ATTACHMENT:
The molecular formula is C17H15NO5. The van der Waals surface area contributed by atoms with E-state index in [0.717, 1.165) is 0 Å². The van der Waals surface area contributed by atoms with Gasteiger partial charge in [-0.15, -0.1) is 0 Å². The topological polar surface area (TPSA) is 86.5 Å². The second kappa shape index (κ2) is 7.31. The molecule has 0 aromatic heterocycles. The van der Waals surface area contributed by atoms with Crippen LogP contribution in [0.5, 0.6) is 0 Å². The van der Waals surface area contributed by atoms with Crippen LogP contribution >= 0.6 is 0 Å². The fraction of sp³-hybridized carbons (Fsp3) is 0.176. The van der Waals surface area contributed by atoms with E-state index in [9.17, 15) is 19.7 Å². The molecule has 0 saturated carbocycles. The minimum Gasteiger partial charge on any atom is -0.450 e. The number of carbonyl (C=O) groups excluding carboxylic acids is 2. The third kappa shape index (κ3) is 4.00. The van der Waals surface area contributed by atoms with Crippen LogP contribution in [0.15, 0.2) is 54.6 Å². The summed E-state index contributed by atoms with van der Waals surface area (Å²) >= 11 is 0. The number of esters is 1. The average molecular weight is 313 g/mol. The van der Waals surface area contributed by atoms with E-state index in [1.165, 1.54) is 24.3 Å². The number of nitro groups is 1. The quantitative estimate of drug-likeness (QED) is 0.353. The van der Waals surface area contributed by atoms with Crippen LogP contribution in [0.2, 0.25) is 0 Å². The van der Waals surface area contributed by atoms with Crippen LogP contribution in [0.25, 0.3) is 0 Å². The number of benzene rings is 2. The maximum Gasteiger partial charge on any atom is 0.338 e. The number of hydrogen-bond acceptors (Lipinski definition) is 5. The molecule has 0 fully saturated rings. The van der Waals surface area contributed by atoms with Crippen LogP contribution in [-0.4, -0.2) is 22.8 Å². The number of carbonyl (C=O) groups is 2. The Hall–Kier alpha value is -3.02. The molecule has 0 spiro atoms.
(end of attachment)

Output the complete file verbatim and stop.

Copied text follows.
The molecular formula is C17H15NO5. The van der Waals surface area contributed by atoms with E-state index in [0.717, 1.165) is 0 Å². The van der Waals surface area contributed by atoms with Gasteiger partial charge in [-0.15, -0.1) is 0 Å². The topological polar surface area (TPSA) is 86.5 Å². The second kappa shape index (κ2) is 7.31. The molecule has 0 aromatic heterocycles. The van der Waals surface area contributed by atoms with Crippen LogP contribution in [0.5, 0.6) is 0 Å². The van der Waals surface area contributed by atoms with Crippen LogP contribution >= 0.6 is 0 Å². The fraction of sp³-hybridized carbons (Fsp3) is 0.176. The van der Waals surface area contributed by atoms with E-state index in [9.17, 15) is 19.7 Å². The molecule has 0 saturated carbocycles. The minimum Gasteiger partial charge on any atom is -0.450 e. The number of carbonyl (C=O) groups excluding carboxylic acids is 2. The third kappa shape index (κ3) is 4.00. The van der Waals surface area contributed by atoms with Crippen LogP contribution in [0.15, 0.2) is 54.6 Å². The summed E-state index contributed by atoms with van der Waals surface area (Å²) >= 11 is 0. The number of esters is 1. The average molecular weight is 313 g/mol. The van der Waals surface area contributed by atoms with E-state index in [1.165, 1.54) is 24.3 Å². The number of nitro groups is 1. The quantitative estimate of drug-likeness (QED) is 0.353. The van der Waals surface area contributed by atoms with Crippen LogP contribution in [0.2, 0.25) is 0 Å². The van der Waals surface area contributed by atoms with Crippen LogP contribution in [0.25, 0.3) is 0 Å². The number of benzene rings is 2. The maximum Gasteiger partial charge on any atom is 0.338 e. The number of hydrogen-bond acceptors (Lipinski definition) is 5. The molecule has 0 fully saturated rings. The van der Waals surface area contributed by atoms with Crippen LogP contribution in [-0.4, -0.2) is 22.8 Å². The number of carbonyl (C=O) groups is 2. The Hall–Kier alpha value is -3.02. The molecule has 0 spiro atoms.